My chair being manhandled onto the plane
During the flight, there’s no trips to the bathroom for me. I would have to get into the onboard Washington Chair, and there’s no way to transfer safely into the washroom. The one time I had to do it, we had to keep the bathroom door open, because that’s the only way we could fit everything, and Ian and the onboard staff stood with their backs to me to block the view to others! Luckily this flight was only 39 minutes! If I ever travel on a long flight again, it’ll be with a catheter in place!!!

At the end of the flight everyone has to get off. It feels like people are coming off the front and joining in round the back again! Patience, patience, patience. Being first on also means being last off.
Waiting for a full plane to empty And the chair comes off again, with a different group of people than had “the talk” from Ian, because obviously, we are in a different place. The chair often sits around on the tarmac for a while, and in Vancouver’s liquid sunshine, that means the chair is getting wet and I’m going to be sitting in it. Hence, we travel with a bin bag and a sham-wow or whatever it’s called  – those towels that pick up lots of liquid.

My chair being manhandled off the plane
My chair on the end of the baggage conveyor belt coming off the plane  My chair on the runway in the rain, getting wet
The plane is empty again, so I get back into the Washington Chair.

Me, back in the aisle chair
We decide to travel to UBC by public transport. Taxis are expensive, especially for that distance, and I’m sure it would be any faster, by the time a wheelchair accessible taxi gets to the airport. For HandyDart I have to apply for a temporary permit in advance and on this trip I didn’t have the time to do that. We also have luggage (we are bring Christmas presents with us!) and the HandyDart rules are strict about how much you can take on the bus. So we juggle things.

Ian caught the hotel shuttle with the luggage and came back to me. I entertained myself, by having a whale of a time with a moose!

The big whale at Vancouver Airport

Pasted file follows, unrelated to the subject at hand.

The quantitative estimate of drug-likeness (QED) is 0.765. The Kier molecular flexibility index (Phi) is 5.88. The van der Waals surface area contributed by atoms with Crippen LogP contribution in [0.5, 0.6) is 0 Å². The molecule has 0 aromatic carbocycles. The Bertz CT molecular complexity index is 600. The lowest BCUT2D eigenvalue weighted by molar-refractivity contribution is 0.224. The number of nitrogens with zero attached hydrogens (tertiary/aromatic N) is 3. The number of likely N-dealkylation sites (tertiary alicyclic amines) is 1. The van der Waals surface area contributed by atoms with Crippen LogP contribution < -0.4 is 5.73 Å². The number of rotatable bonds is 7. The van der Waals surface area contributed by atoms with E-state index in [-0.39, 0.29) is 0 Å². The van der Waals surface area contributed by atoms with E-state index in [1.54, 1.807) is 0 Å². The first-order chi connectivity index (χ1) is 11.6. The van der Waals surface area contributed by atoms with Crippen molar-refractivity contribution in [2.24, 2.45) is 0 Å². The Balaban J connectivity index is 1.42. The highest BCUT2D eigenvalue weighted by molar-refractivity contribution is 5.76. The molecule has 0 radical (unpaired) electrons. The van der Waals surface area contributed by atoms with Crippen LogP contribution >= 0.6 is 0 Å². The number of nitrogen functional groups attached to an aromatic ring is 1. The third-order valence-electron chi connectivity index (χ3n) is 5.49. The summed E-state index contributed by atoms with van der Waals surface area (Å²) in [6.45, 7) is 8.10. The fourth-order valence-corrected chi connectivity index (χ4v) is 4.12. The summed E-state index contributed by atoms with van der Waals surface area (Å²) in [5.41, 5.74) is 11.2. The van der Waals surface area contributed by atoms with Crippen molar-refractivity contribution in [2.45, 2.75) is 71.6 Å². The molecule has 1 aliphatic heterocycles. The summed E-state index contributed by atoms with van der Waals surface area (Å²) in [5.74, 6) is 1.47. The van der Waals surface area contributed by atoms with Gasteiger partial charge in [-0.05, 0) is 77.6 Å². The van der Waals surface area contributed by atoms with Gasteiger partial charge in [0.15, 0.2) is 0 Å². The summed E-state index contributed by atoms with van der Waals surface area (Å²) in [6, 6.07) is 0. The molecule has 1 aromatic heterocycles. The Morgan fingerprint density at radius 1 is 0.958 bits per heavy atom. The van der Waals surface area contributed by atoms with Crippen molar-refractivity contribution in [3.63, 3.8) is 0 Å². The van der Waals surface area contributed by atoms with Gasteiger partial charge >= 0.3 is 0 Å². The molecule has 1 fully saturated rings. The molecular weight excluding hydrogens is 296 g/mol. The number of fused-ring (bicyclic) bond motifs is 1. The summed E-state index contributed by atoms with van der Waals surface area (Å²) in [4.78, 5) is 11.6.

The moose at Vancouver Airport  Then we set off to the sky train. Getting through the barrier was “different”. Ian had to walk through and press the button. Someone came to explain it. It seems it has to be that way to stop people leaving with airport luggage trolleys, but it creates a strange situation for this disabled person.

The barrier to the SkyTrain station that I cannot pass
On to the train, and all ready for whatever weather greets me at the other end. For some reason, Ian thought I looked funny. I also saw the first wheelchair badge where the chair faced to the left and not the right! Must be a collector’s item!

Me, on the SkyTrain with my massive rain poncho
The backwards wheelchair badge Then off the train, out into the elements and on to a bus. A ramp comes out of the front and the busses can also kneel. I do find the stopping and starting of the bus very tiring, as my body doesn’t have the strength to deal with it.

Me on the bus
Ian on the bus Finally we reach our destination, the MS Clinic at UBC, and 6 hours have passed since we had left home – we could have driven it in 5 hours, but the weather at this time of year in a wheelchair accessible van with a lower undercarriage did not make that a safe option.   My appointment isn’t for another 2 hours, but this was  the only flight time that  worked.  I made good use of the time – asleep  in the waiting area!

Finally at the Brain Health building at UBC
The windows at the building with a massive mural of brain cells